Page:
Chris Ehrlich of Burbank is a newswire editor.
Tom Cruise’s latest blockbuster, “The Last Samurai,” combines epic
battle scenes, history and just enough romance and humor to present a
story of samurai warriors in late-19th century Japan that’s both
exciting and graceful.
A bearded Cruise sparingly calls on his signature smile during the
film. Nevertheless, he shines as Capt. Nathan Algren, a
whiskey-drink- ing veteran of the U.S. Army, who leads a life without
Algren accepts a job to train the Japanese emperor’s army of
peasants how to use Civil War-era weaponry to suppress rebel samurai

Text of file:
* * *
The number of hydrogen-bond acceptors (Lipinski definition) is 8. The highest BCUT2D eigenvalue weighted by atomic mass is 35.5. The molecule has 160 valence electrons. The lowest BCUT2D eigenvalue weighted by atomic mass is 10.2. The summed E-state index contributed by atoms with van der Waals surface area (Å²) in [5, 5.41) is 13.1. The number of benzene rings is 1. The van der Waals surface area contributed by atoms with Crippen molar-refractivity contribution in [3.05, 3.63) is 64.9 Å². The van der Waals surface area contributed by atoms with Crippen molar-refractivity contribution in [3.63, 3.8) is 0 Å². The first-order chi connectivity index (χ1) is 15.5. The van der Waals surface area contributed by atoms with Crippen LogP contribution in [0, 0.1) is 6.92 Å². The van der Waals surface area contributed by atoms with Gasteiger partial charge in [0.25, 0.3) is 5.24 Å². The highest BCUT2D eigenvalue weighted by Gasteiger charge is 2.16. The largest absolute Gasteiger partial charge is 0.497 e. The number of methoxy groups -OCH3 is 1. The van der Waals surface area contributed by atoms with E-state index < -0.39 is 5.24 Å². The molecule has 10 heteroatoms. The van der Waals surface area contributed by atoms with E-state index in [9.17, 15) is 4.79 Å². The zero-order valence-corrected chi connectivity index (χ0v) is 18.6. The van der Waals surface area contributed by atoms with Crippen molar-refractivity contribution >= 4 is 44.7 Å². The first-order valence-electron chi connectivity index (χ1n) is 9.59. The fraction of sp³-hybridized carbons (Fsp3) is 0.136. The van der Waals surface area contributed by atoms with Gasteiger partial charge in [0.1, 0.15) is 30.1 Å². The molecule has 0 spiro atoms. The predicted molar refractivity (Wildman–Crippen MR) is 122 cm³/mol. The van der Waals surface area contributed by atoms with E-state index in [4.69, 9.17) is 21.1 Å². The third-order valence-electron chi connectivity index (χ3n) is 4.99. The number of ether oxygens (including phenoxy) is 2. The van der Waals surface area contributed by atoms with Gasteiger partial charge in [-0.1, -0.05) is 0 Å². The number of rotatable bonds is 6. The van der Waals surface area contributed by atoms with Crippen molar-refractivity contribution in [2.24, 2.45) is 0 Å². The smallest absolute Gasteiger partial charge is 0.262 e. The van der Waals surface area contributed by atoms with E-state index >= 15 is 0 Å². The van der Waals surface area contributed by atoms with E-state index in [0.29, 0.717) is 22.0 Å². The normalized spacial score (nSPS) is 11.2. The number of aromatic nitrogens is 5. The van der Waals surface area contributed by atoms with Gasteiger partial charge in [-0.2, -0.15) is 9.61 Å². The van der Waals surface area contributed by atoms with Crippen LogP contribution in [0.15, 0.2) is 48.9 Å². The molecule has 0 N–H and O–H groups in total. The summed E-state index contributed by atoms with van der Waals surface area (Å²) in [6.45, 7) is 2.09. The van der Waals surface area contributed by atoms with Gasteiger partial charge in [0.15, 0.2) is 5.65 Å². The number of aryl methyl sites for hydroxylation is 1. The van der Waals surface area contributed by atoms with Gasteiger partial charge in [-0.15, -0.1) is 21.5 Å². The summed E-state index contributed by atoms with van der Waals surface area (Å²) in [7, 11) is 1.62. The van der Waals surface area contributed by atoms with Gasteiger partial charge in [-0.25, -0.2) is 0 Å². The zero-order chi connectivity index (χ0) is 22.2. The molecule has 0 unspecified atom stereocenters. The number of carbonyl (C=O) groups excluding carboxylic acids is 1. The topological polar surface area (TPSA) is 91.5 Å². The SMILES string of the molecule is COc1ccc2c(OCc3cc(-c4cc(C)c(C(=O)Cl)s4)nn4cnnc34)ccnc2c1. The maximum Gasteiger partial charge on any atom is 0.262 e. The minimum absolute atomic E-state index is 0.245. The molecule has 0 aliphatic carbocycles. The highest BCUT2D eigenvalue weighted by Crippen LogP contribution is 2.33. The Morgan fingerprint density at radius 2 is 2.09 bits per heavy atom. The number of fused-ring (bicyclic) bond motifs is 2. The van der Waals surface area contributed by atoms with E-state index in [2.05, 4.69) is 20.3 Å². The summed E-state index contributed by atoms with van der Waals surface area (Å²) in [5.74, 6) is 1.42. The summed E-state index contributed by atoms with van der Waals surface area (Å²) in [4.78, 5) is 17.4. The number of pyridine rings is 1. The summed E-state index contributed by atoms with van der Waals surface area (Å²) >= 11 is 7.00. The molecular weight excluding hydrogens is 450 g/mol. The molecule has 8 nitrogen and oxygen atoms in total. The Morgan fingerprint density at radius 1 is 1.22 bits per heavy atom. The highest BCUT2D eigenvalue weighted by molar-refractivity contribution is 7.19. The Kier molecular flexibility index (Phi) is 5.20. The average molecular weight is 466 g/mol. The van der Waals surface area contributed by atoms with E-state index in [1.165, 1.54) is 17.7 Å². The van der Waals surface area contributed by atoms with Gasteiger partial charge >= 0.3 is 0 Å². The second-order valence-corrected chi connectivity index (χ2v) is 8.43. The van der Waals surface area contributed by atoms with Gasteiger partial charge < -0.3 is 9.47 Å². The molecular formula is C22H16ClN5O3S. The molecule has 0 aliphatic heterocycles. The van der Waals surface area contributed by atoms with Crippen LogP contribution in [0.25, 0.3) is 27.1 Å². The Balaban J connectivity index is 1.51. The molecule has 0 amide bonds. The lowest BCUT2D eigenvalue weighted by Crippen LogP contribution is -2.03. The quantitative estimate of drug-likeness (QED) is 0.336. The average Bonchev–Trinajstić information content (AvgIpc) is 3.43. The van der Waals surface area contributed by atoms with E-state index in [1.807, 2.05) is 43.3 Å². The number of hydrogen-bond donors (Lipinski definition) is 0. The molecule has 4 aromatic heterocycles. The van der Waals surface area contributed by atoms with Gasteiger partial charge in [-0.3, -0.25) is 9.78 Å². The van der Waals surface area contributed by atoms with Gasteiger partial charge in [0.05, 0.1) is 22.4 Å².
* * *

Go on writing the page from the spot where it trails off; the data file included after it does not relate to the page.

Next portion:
warriors fighting to keep Japan from entering the Industrial Age and
rendering the samurai obsolete. After being captured by the warriors
during battle, Algren becomes an armor-wearing samurai by the movie’s
Each of the film’s intense battle scenes feature stretches of
hand-to-hand combat that will activate your internal fight-or-flight
switch and make your heart pound uncontrollably. The dramatic tension
that drives the battles primarily stems from the warriors’ use of
old-world swords and arrows to fight an army of rifles and cannons.
Above all, the film uses a strong supporting cast of Japanese
actors to gracefully personify the abstract and often cliched
meanings of honor, destiny and loyalty.
* “The Last Samurai” is rated R for strong violence and battle